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BioMed Research International
Volume 2014, Article ID 576391, 4 pages
http://dx.doi.org/10.1155/2014/576391
Review Article

Advance Health Care Directives and “Public Guardian”: The Italian Supreme Court Requests the Status of Current and Not Future Inability

1Department of Anatomical, Histological, Forensic and Orthopaedic Sciences, University of Rome La Sapienza, Viale Regina Elena 336, 00161 Rome, Italy
2Department of Legal Medicine, University of Foggia, Via degli Aviatori, 71121 Foggia, Italy
3Neuromed, Istituto Mediterraneo Neurologico (IRCCS), Via Atinense 18, Pozzilli, 86077 Isernia, Italy

Received 7 December 2013; Revised 29 January 2014; Accepted 1 February 2014; Published 5 March 2014

Academic Editor: Vittorio Fineschi

Copyright © 2014 Francesco Paolo Busardò et al. This is an open access article distributed under the Creative Commons Attribution License, which permits unrestricted use, distribution, and reproduction in any medium, provided the original work is properly cited.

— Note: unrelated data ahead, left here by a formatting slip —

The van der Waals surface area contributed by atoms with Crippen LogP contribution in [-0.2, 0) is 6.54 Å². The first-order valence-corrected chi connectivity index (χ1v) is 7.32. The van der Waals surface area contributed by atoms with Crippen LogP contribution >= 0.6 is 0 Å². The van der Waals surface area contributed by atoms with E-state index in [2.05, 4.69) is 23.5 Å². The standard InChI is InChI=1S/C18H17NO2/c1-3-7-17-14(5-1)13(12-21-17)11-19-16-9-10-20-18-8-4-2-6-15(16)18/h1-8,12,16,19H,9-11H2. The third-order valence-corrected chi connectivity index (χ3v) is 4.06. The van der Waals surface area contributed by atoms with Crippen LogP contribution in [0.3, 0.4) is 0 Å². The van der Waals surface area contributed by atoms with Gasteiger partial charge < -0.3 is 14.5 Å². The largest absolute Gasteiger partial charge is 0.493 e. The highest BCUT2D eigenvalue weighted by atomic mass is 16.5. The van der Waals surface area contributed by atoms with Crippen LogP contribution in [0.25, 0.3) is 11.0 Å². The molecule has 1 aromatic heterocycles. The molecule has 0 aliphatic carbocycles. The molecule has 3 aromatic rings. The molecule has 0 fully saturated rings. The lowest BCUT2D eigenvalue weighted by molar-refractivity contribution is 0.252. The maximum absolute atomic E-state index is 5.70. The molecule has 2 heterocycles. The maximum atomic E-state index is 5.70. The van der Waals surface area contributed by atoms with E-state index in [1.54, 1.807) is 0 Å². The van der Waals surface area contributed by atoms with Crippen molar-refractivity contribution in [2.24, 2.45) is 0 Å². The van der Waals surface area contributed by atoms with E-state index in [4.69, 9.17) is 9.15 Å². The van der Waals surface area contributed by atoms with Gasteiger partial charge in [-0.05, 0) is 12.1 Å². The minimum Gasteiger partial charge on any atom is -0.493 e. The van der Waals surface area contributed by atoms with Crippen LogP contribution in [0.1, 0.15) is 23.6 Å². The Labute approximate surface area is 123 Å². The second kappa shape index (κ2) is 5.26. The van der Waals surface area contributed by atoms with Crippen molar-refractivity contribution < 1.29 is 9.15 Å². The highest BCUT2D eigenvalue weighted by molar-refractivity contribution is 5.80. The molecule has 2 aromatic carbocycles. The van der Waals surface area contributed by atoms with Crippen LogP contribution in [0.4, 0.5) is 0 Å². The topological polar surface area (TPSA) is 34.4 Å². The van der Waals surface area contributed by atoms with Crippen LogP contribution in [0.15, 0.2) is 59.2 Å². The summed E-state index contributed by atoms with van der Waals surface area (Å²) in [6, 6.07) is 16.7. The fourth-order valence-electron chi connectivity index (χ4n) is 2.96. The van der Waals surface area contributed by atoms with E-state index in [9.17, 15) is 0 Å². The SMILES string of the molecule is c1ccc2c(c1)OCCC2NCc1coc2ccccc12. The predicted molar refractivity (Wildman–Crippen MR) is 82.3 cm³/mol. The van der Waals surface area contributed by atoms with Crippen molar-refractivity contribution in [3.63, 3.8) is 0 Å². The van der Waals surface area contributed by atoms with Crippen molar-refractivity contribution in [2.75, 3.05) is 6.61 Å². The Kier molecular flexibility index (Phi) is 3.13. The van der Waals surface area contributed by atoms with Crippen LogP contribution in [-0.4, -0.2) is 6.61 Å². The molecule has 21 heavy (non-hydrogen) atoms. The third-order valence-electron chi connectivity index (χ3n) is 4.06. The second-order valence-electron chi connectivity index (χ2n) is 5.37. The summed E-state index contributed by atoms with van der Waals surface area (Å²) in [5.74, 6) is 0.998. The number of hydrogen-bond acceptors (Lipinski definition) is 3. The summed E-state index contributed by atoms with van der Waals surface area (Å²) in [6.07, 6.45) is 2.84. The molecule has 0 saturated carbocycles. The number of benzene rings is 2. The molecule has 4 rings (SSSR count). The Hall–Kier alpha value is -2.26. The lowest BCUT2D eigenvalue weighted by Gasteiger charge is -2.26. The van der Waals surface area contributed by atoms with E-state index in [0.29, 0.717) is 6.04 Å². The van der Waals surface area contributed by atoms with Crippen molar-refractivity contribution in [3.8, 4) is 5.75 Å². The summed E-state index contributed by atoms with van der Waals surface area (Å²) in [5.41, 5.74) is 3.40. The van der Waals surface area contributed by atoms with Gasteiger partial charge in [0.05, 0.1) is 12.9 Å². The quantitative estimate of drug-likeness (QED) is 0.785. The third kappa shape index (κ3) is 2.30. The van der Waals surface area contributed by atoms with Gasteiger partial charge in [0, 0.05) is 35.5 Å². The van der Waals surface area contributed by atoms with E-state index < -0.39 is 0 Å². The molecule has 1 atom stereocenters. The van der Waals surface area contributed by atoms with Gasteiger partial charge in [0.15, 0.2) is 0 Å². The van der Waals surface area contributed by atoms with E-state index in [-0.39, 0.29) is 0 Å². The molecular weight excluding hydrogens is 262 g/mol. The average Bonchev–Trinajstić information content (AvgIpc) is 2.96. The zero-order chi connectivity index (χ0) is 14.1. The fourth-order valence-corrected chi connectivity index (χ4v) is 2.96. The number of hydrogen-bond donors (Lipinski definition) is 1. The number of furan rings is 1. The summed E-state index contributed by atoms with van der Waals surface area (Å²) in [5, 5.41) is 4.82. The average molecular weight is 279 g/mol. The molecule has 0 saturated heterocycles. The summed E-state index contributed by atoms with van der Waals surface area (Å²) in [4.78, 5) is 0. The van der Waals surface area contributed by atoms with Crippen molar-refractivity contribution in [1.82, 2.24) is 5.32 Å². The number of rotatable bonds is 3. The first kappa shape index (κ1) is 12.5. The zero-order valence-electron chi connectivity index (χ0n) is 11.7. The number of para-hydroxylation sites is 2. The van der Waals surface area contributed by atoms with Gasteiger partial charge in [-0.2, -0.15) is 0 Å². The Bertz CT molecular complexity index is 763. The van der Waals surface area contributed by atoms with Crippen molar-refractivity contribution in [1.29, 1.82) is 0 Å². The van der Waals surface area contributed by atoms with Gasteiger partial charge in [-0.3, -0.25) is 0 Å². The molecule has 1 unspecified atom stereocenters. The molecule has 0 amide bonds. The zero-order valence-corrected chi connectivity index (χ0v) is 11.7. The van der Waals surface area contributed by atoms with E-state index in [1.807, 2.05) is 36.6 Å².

Abstract

Advance health care decisions animate an intense debate in several European countries, which started more than 20 years ago in the USA and led to the adoption of different rules, based on the diverse legal, sociocultural and philosophical traditions of each society. In Italy, the controversial issue of advance directives and end of life’s rights, in the absence of a clear and comprehensive legislation, has been over time a subject of interest of the Supreme Court. Since 2004 a law introduced the “Public Guardian,” aiming to provide an instrument of assistance to the person lacking in autonomy because of an illness or incapacity. Recently, this critical issue has once again been brought to the interest of the Supreme Court, which passed a judgment trying to clarify the legislative application of the appointment of the Guardian in the field of advance directives.